I had been there before in the spring when I visited my mother over break, but being close to the place I had heard so much about was far more of an interesting observational experience than any sort of meaningful emotional or religious moment. What I had gotten out of it was seeing first-hand how important the Wall was to individuals from all over the world, and how they seemed to be in a different dimension from me as they closed their eyes and leaned into the stones, demonstrating how the place got the name “the Wailing Wall”.

This is the way I experience a lot of things which are “supposed to be” somehow moving and life-changing. I think a part of this just has to do with my personality as an general “observer” (which was explained nicely in a spot-on article I recently read about introverts). Largely, though, I just hadn’t made the effort to make the Wall relatable to me apart from the obvious matter of being Jewish. I had always felt I wasn’t a part of what these other people had; that any thought I placed there would have been extracted from a check on my bucket list and shunned in light of the prayers I saw that came from a spiritualism I thought I didn’t know.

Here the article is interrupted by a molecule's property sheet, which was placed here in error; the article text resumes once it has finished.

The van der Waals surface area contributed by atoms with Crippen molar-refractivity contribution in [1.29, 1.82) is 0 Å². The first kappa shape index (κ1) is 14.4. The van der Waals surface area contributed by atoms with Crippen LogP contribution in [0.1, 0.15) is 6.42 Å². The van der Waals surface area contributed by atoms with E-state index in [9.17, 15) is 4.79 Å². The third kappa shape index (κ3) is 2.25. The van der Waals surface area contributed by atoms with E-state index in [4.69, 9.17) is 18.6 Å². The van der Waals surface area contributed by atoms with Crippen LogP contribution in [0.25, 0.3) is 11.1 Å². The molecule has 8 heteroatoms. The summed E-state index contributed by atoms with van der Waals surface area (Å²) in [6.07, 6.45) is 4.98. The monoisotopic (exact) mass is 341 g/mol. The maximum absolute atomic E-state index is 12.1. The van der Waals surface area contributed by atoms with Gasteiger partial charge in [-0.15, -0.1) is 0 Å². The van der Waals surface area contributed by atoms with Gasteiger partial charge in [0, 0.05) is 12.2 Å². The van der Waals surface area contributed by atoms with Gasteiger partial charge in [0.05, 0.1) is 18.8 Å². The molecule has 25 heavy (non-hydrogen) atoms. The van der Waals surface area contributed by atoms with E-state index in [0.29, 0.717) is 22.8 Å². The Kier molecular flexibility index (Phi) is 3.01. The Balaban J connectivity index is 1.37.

The advice we got on our trip, however, changed this for me: “this is a wall of dreams,” one of my tour-guides said. A place where people hope. My perception of the Wall shifted at that moment from a foreign, historical object to a place of connection with thousands of others who had poured their thoughts and secrets into the same stones we do now. It became for me a powerful symbol of the unity of people from across thousands of years and varying denominations, as I realized my expectation of some powerful religious experience was deviant from the wall’s meaning. I suddenly didn’t feel like an impostor as I squeezed through praying women until I could actually reach the Wall for the first time and place my note into its crevasses. I thought that maybe I was wedging my piece of paper into the same crack my own mother had years ago when she asked for a child, and wondered if she had done so with the same sense of earnestness I had as though if it fell so too would the hope I had written on it.